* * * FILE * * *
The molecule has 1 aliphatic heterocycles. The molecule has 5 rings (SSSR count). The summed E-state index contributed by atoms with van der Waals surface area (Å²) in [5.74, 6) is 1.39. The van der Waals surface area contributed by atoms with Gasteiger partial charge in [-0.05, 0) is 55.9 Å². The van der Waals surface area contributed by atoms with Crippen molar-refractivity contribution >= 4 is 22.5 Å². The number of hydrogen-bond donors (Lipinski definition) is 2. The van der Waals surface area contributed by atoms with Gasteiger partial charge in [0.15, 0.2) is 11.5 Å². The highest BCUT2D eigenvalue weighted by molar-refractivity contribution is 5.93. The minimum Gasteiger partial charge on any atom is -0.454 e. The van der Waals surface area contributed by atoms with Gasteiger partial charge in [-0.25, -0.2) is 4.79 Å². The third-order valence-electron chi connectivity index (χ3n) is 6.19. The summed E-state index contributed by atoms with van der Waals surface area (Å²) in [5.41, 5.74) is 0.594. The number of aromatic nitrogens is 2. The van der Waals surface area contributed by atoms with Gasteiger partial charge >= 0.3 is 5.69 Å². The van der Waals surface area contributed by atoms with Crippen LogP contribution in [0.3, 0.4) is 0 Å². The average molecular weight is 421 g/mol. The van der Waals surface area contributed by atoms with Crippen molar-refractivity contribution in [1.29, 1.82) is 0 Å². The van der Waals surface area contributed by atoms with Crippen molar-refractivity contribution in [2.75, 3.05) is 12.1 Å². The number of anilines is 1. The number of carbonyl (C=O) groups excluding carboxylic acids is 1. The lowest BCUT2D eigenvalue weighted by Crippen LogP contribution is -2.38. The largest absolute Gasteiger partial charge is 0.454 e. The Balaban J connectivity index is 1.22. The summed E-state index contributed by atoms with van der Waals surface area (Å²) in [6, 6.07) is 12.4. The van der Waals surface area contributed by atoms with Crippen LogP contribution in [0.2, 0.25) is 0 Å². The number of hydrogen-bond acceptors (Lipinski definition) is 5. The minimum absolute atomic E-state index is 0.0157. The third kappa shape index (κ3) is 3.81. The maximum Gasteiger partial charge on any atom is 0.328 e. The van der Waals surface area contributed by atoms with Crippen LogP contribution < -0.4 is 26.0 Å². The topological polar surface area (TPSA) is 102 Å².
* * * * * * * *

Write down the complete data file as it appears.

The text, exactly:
The molecule has 1 aliphatic heterocycles. The molecule has 5 rings (SSSR count). The summed E-state index contributed by atoms with van der Waals surface area (Å²) in [5.74, 6) is 1.39. The van der Waals surface area contributed by atoms with Gasteiger partial charge in [-0.05, 0) is 55.9 Å². The van der Waals surface area contributed by atoms with Crippen molar-refractivity contribution >= 4 is 22.5 Å². The number of hydrogen-bond donors (Lipinski definition) is 2. The van der Waals surface area contributed by atoms with Gasteiger partial charge in [0.15, 0.2) is 11.5 Å². The highest BCUT2D eigenvalue weighted by molar-refractivity contribution is 5.93. The minimum Gasteiger partial charge on any atom is -0.454 e. The van der Waals surface area contributed by atoms with Gasteiger partial charge in [-0.25, -0.2) is 4.79 Å². The third-order valence-electron chi connectivity index (χ3n) is 6.19. The summed E-state index contributed by atoms with van der Waals surface area (Å²) in [5.41, 5.74) is 0.594. The number of aromatic nitrogens is 2. The van der Waals surface area contributed by atoms with Gasteiger partial charge >= 0.3 is 5.69 Å². The van der Waals surface area contributed by atoms with Crippen LogP contribution in [0.3, 0.4) is 0 Å². The average molecular weight is 421 g/mol. The van der Waals surface area contributed by atoms with Crippen molar-refractivity contribution in [1.29, 1.82) is 0 Å². The van der Waals surface area contributed by atoms with Crippen molar-refractivity contribution in [2.75, 3.05) is 12.1 Å². The number of anilines is 1. The number of carbonyl (C=O) groups excluding carboxylic acids is 1. The lowest BCUT2D eigenvalue weighted by Crippen LogP contribution is -2.38. The largest absolute Gasteiger partial charge is 0.454 e. The Balaban J connectivity index is 1.22. The summed E-state index contributed by atoms with van der Waals surface area (Å²) in [6, 6.07) is 12.4. The van der Waals surface area contributed by atoms with Crippen LogP contribution in [0.2, 0.25) is 0 Å². The number of hydrogen-bond acceptors (Lipinski definition) is 5. The minimum absolute atomic E-state index is 0.0157. The third kappa shape index (κ3) is 3.81. The maximum Gasteiger partial charge on any atom is 0.328 e. The van der Waals surface area contributed by atoms with Crippen LogP contribution < -0.4 is 26.0 Å². The topological polar surface area (TPSA) is 102 Å².